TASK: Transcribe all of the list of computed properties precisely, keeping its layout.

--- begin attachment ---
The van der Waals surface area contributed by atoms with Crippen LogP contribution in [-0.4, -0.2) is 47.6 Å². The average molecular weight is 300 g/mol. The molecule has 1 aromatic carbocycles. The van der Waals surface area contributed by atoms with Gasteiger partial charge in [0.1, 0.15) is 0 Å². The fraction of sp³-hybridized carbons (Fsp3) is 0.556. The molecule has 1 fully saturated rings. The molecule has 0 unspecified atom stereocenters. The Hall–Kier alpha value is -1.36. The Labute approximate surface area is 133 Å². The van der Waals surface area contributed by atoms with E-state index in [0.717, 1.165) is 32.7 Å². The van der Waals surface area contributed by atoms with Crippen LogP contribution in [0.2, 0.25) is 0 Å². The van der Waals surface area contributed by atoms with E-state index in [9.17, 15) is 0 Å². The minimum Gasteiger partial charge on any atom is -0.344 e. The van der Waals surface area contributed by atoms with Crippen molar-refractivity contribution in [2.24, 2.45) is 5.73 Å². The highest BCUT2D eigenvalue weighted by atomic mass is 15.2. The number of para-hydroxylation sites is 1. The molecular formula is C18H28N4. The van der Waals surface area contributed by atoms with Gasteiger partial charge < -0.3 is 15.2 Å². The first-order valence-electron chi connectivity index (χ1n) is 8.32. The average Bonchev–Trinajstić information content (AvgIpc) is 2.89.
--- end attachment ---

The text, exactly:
The van der Waals surface area contributed by atoms with Crippen LogP contribution in [-0.4, -0.2) is 47.6 Å². The average molecular weight is 300 g/mol. The molecule has 1 aromatic carbocycles. The van der Waals surface area contributed by atoms with Gasteiger partial charge in [0.1, 0.15) is 0 Å². The fraction of sp³-hybridized carbons (Fsp3) is 0.556. The molecule has 1 fully saturated rings. The molecule has 0 unspecified atom stereocenters. The Hall–Kier alpha value is -1.36. The Labute approximate surface area is 133 Å². The van der Waals surface area contributed by atoms with E-state index in [0.717, 1.165) is 32.7 Å². The van der Waals surface area contributed by atoms with Crippen LogP contribution in [0.2, 0.25) is 0 Å². The van der Waals surface area contributed by atoms with E-state index in [9.17, 15) is 0 Å². The minimum Gasteiger partial charge on any atom is -0.344 e. The van der Waals surface area contributed by atoms with Crippen molar-refractivity contribution in [2.24, 2.45) is 5.73 Å². The highest BCUT2D eigenvalue weighted by atomic mass is 15.2. The number of para-hydroxylation sites is 1. The molecular formula is C18H28N4. The van der Waals surface area contributed by atoms with Gasteiger partial charge < -0.3 is 15.2 Å². The first-order valence-electron chi connectivity index (χ1n) is 8.32. The average Bonchev–Trinajstić information content (AvgIpc) is 2.89.